Ukrainian military commander reveals the latest developments in the front with US army Joint Chiefs of Staff


The Commander-in-Chief of the Armed Forces of Ukraine, Valery Zaluzhny, said on Monday, that the forces are creating conditions for gradual progress and are seizing the initiative on the battlefield.

He added in a statement on Telegram that the Ukrainian defense forces are steadfast and thwarted Russia’s attempts to launch a counterattack and divert the attention of Ukrainian forces from other areas of the front.

“Heavy fighting is still going on, while Ukrainian forces continue to gradually create the conditions for an advance… We are taking the lead,” Zaluzhny said after a phone call with the chairman of the Joint Chiefs of Staff, General Mark Milley.

Ukraine launched a counterattack at the beginning of the summer in an attempt to regain vast swathes of territory that Russia occupied in the south and east of the country.

The United States and other Western allies have sent weapons to Ukraine and trained Ukrainian soldiers to help Kiev in its counteroffensive.

Ukraine has so far recovered several villages in the south and some land around the destroyed city of Bakhmut in the east.

Kiev hasn’t yet embarked on any serious attempt to break through the fortified Russian defense lines.

Ukrainian officials shrug off criticism that they are advancing slowly, saying they are trying to avoid heavy casualties in their assault on fortified Russian lines riddled with landmines.

Moscow says the Ukrainian counterattack has failed.

Ukrainian Deputy Defense Minister Hanna Maliar said that Russia is using all its resources to stop Kiev’s advance, noting that Ukrainian forces continue to move towards the southern cities of Melitopol and Berdyansk on the Sea of ​​Azov.

Zaluzhny said the Ukrainian defensive lines are strong.

“The enemy is launching strong attacks in some directions, but they are not achieving any success,” he added.

“It’s specifically about their attempts to divert the attention of Ukrainian forces from certain areas of the front”.

Maliar said Russia had intensified its bombing in the eastern regions last week.

On the other hand, Andrei Yermak, director of the Ukrainian President’s Office, said on Monday, that two people were killed in two missile attacks launched by Russia, which hit a residential building in the city of Pokrovsk, Donetsk region, in eastern Ukraine.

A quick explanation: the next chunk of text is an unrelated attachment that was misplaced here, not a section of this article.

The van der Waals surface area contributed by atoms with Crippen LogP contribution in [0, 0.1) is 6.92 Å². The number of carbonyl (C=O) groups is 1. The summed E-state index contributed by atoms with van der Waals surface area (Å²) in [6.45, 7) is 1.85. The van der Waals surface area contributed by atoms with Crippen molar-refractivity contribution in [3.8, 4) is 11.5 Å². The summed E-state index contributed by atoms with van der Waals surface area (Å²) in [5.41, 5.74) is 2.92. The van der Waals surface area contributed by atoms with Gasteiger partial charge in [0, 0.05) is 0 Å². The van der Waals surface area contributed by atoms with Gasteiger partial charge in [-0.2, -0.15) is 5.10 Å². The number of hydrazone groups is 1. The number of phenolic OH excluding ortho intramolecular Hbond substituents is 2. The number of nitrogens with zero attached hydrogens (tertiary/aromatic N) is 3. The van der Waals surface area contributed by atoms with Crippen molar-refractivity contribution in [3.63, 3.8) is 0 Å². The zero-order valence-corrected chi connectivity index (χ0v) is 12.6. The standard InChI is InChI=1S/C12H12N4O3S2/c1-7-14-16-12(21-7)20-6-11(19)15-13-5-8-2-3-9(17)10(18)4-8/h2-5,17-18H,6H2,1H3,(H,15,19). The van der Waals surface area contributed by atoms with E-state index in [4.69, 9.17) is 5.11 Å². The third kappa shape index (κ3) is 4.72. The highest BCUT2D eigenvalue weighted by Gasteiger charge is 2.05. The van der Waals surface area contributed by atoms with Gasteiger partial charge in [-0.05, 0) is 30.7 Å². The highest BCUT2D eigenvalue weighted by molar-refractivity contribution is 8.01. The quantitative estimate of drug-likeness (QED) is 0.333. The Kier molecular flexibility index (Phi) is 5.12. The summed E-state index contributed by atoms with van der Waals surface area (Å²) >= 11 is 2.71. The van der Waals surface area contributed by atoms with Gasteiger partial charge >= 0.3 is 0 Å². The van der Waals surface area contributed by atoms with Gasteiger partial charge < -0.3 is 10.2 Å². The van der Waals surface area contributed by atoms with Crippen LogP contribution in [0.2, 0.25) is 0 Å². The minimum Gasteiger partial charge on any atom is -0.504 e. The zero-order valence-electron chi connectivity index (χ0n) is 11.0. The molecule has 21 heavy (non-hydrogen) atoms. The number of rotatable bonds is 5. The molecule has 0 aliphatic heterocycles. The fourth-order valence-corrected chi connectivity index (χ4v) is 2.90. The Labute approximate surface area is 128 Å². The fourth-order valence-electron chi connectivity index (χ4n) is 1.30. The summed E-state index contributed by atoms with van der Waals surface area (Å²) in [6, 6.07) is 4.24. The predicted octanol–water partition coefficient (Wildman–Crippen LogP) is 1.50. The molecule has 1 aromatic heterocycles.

“So far, it’s known that two people have been killed, a woman and a man… Ambulances transported four injured people, and rescuers and paramedics are still working”.

On Monday, at least five people killed and 31 others injured when two Russian missiles hit a residential building in the eastern city of Pokrovsk, according to Ukrainian officials.

Ukrainian President Volodymyr Zelensky said Russia had bombed an ordinary apartment building, releasing footage of the five-storey Soviet-style building, with the last floor destroyed.

Ukraine announced that rescue operations were still underway.

Pokrovsk is located about 70 km northwest of the Russian-controlled city of Donetsk, about 50 km from the front line.

Ukrainian Interior Minister Igor Klimenko announced, via Telegram, that five people were killed, and in a later post, he announced that the death toll rose to 31, after he had previously announced that 18 people had been wounded as a result of two strikes on a residential building in Pokrovsk, explaining that the first strike resulted in two deaths. Four civilians were killed before an official of the emergency services was killed in the second strike.

Zelensky had previously indicated that there might be casualties from the strike, and had released a video showing people clearing rubble.

The video showed civilians helping people lying on the ground in front of a building and a car covered in rubble.

The Ukrainian governor of the Donetsk region, Pavlo Kirilenko, said the strikes damaged two residential buildings, a hotel, food facilities, shops and administrative buildings.

He warned of the danger of renewed attacks and urged residents to take cover.

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